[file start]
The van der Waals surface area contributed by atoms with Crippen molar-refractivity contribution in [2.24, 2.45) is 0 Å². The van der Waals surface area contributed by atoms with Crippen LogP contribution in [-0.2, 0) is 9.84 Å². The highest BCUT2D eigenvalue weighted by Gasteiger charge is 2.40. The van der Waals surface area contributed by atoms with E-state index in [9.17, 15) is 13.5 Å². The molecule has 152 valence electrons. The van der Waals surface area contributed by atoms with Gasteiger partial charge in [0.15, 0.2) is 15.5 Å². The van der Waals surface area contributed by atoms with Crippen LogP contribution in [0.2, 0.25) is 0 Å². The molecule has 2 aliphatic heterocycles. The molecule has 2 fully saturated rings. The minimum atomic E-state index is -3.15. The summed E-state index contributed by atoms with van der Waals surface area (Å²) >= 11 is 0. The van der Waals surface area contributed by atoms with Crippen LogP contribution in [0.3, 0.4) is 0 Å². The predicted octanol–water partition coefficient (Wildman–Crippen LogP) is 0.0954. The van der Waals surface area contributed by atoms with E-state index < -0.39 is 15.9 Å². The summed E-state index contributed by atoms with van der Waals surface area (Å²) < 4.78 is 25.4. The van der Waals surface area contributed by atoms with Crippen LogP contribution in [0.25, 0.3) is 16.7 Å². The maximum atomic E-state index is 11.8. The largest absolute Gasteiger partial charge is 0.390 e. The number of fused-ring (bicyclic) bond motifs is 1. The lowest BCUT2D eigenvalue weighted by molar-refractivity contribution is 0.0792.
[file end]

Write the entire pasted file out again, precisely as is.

The van der Waals surface area contributed by atoms with Crippen molar-refractivity contribution in [2.24, 2.45) is 0 Å². The van der Waals surface area contributed by atoms with Crippen LogP contribution in [-0.2, 0) is 9.84 Å². The highest BCUT2D eigenvalue weighted by Gasteiger charge is 2.40. The van der Waals surface area contributed by atoms with E-state index in [9.17, 15) is 13.5 Å². The molecule has 152 valence electrons. The van der Waals surface area contributed by atoms with Gasteiger partial charge in [0.15, 0.2) is 15.5 Å². The van der Waals surface area contributed by atoms with Crippen LogP contribution in [0.2, 0.25) is 0 Å². The molecule has 2 aliphatic heterocycles. The molecule has 2 fully saturated rings. The minimum atomic E-state index is -3.15. The summed E-state index contributed by atoms with van der Waals surface area (Å²) >= 11 is 0. The van der Waals surface area contributed by atoms with Crippen LogP contribution in [0.3, 0.4) is 0 Å². The predicted octanol–water partition coefficient (Wildman–Crippen LogP) is 0.0954. The van der Waals surface area contributed by atoms with E-state index < -0.39 is 15.9 Å². The summed E-state index contributed by atoms with van der Waals surface area (Å²) < 4.78 is 25.4. The van der Waals surface area contributed by atoms with Crippen LogP contribution in [0.25, 0.3) is 16.7 Å². The maximum atomic E-state index is 11.8. The largest absolute Gasteiger partial charge is 0.390 e. The number of fused-ring (bicyclic) bond motifs is 1. The lowest BCUT2D eigenvalue weighted by molar-refractivity contribution is 0.0792.